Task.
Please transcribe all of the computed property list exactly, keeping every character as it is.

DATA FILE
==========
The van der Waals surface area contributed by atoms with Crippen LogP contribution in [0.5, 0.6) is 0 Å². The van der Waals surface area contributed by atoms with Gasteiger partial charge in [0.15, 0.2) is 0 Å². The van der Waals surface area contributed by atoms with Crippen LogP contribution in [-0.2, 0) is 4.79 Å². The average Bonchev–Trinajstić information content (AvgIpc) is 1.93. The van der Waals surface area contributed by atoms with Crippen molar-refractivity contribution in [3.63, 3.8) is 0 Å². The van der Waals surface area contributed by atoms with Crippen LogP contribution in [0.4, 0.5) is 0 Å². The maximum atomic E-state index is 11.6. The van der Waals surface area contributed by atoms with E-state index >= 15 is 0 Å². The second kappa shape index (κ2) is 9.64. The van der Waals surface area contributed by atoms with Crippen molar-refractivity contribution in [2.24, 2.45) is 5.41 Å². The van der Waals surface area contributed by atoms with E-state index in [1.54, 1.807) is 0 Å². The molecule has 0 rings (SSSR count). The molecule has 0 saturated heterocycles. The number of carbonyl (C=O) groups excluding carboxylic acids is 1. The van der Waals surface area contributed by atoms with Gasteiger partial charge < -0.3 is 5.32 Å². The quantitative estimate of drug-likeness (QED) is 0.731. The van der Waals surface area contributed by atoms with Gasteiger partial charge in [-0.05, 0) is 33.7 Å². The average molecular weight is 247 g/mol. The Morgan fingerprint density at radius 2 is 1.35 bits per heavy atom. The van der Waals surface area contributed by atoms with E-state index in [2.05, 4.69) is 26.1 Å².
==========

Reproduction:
The van der Waals surface area contributed by atoms with Crippen LogP contribution in [0.5, 0.6) is 0 Å². The van der Waals surface area contributed by atoms with Gasteiger partial charge in [0.15, 0.2) is 0 Å². The van der Waals surface area contributed by atoms with Crippen LogP contribution in [-0.2, 0) is 4.79 Å². The average Bonchev–Trinajstić information content (AvgIpc) is 1.93. The van der Waals surface area contributed by atoms with Crippen molar-refractivity contribution in [3.63, 3.8) is 0 Å². The van der Waals surface area contributed by atoms with Crippen LogP contribution in [0.4, 0.5) is 0 Å². The maximum atomic E-state index is 11.6. The van der Waals surface area contributed by atoms with E-state index >= 15 is 0 Å². The second kappa shape index (κ2) is 9.64. The van der Waals surface area contributed by atoms with Crippen molar-refractivity contribution in [2.24, 2.45) is 5.41 Å². The van der Waals surface area contributed by atoms with E-state index in [1.54, 1.807) is 0 Å². The molecule has 0 rings (SSSR count). The molecule has 0 saturated heterocycles. The number of carbonyl (C=O) groups excluding carboxylic acids is 1. The van der Waals surface area contributed by atoms with Gasteiger partial charge < -0.3 is 5.32 Å². The quantitative estimate of drug-likeness (QED) is 0.731. The van der Waals surface area contributed by atoms with Gasteiger partial charge in [-0.05, 0) is 33.7 Å². The average molecular weight is 247 g/mol. The Morgan fingerprint density at radius 2 is 1.35 bits per heavy atom. The van der Waals surface area contributed by atoms with E-state index in [2.05, 4.69) is 26.1 Å².